On election days worldwide, as voters leave the voting booth, reporters and interested parties ask people how they voted. We use exit polls to report on developing voting patterns on an election day to predict winners. Elections usually require time to count all the votes, but news stations use exit polls as an early indicator of the result.
Exit polls, however, can create misinterpretations or falsehood altogether. This comes at no surprise because exit polls are a snapshot of the full picture. Pollsters don’t ask every individual and some lie to pollsters. Exit polls are accurate most of the time, but they do not create a perfect one to one image of the voting patterns.
If we wanted to gain a 100% perfect understanding of the voting patterns, we would need to ask every person voting, and they would need to be honest with us. We would have perfect clarity, but we would also have conducted the same election again, wasting time and resources.
This is one example of a map not being the same thing as the territory it is attempting to represent. This mental model applies to elections, physical maps, and even financial models.
History of Maps and Territories
In his mathematics essay on general semantics, “A Non-Aristotelian System and its Necessity for Rigour in Mathematics and Physics,” Alfred Korzybski accidentally laid out the foundation for the concept. While presenting his essay at a meeting of the American Association for the Advancement of Science in New Orleans, he gave the following conditions of defining a map concerning a territory.
- A map may have a structure similar or dissimilar to the structure of the territory.
- Two similar structures have similar ‘logical’ characteristics. Thus, if in a correct map, Dresden is given as between Paris and Warsaw, a similar relation is found in the actual territory.
- A map is not the actual territory.
- An ideal map would contain the map of the map, the map of the map of the map, etc., endlessly…We may call this characteristic self-reflexiveness.
Korzybski was not the only person to speak on the Map is not the Territory. There are two examples in the liberal arts that illustrate the concept.
René Magritte, a Belgian surrealist, illustrates this concept in his painting The Treachery of Images. The picture appears satirical at first. Magritte creates an image of a pipe and captions the image with the phrase, “Ceci n'est pas une pipe” (this is not a pipe). The idea he is communicating is that a representation of reality is not reality itself.
Lewis Carroll also discusses the idea in “Sylvie and Bruno.” A professor recalls a story of map-makers in Germany experimenting with larger maps until they produced a map of a 1:1 ratio, thus recreating the land and making the map extraneous. It was a perfectly accurate map, but it was useless as a map altogether.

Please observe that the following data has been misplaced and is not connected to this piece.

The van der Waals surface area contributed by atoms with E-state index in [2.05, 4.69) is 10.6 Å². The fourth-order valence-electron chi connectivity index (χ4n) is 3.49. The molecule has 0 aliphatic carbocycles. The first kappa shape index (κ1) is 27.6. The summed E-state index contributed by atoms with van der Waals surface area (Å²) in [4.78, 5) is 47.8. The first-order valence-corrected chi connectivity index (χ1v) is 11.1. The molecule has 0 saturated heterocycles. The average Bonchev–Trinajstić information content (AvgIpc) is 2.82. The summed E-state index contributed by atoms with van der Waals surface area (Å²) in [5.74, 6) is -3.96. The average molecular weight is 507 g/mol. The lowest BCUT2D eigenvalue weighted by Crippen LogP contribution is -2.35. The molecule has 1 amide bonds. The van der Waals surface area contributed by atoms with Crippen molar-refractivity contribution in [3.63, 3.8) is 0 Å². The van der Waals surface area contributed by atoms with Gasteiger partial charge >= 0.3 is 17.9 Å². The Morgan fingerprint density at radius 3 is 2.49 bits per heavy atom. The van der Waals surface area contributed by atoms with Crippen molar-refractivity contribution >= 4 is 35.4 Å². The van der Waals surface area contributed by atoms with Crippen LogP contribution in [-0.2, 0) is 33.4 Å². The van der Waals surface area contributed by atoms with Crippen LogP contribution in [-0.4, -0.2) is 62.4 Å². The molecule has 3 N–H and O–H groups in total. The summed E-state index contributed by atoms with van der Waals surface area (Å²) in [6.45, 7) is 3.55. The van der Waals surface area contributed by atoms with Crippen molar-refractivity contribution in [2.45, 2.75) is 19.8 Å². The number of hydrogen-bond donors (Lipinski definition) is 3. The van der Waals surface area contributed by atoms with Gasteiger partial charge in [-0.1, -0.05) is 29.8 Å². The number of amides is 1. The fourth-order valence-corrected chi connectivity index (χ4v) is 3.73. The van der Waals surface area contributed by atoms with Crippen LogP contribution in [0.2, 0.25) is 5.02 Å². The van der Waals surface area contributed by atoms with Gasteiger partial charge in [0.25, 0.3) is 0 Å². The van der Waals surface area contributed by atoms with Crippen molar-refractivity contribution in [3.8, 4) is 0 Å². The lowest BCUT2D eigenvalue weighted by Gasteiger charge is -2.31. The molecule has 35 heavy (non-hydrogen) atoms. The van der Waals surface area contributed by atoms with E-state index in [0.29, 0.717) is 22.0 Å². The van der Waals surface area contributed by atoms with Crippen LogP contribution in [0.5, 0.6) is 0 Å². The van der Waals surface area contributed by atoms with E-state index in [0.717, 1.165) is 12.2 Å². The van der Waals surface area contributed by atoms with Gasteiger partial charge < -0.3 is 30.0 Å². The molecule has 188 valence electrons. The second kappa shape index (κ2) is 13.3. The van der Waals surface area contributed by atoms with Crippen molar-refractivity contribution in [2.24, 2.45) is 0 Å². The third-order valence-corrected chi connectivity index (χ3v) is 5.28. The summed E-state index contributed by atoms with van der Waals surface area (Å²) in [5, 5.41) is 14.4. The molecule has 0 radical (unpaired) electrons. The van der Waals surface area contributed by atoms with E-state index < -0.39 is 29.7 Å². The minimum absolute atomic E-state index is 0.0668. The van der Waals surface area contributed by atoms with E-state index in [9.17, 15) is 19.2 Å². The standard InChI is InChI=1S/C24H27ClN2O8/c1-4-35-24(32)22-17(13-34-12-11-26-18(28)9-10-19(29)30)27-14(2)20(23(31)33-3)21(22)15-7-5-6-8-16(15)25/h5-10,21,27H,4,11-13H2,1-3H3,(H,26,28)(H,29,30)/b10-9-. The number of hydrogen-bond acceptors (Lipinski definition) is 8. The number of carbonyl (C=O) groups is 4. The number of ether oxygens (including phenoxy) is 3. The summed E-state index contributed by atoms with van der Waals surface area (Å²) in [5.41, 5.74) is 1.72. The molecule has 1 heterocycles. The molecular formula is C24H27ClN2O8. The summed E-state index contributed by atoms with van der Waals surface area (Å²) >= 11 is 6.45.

Maps and Territories for Decision-Making in Business
We use maps to describe physical locations, or they can be used to illustrate points in time. Financial and actuarial models are examples of these maps depicting time. We take account of certain factors to create an understanding of how a company is performing.
For many, the model becomes its own reality, and they misinterpret the reduction of information as high-fidelity. Financial models are extremely useful tools, but mistaking them as reality or believing they can always describe the picture with complete clarity can be costly.
What We've Seen in Our Business
In our financial modeling work as actuaries, we very often create detailed models of how a company’s business is going to perform. Typically, these models encompass using seriatim records that are intended to account for ALL policyholders. To support our assumptions, we perform experience studies that are intended to reflect the company’s ACTUAL experience. The framework of the model and the process to set assumptions is often repeated from year to year once established.
Just like an exit poll, a territory map, or even a painting, the “model” will never achieve the reality of the real world result. As consultants, we are often asked to step back and evaluate why our models did not reflect reality (because they often won’t). In some cases, this could be due to unforeseen circumstances, like a pandemic. But, in other cases, the framework needs to be refined.
For example, each year we do budget and cash flow testing models for our client companies. As a first step to that process, rather than repeating the process with new data, we REDO the prior year’s model with updated assumptions to evaluate how well last year predicted the current year. In an ideal world, you would evaluate the behavior and outcome of EVERY policyholder individually. Practically speaking this approach isn’t possible. So, the modeler must be able to evaluate the overall picture in order to produce a final work of “art” or a model that is best representative of the true image.
In our work, this approach may include using simplified methods for segments of business with very stable results, but more complex methods (and time/cost investment) into expanding those areas with more volatility. It may also include evaluating the materiality of business before significant time and resources are invested. For specific lines of business, a company might consider outsourcing that part of their modeling if they do not have the expertise. It can be possible for an outside expert to prepare financial projections at very little cost given their volume of work in this area. In any case, it becomes important to evaluate those key segments to effectively utilize resources.
Although it sounds unusual, an actuary’s ability to apply their “artistic interpretation” (rather than mathematical ability), can be invaluable in finding the right balance when mapping your company’s reality.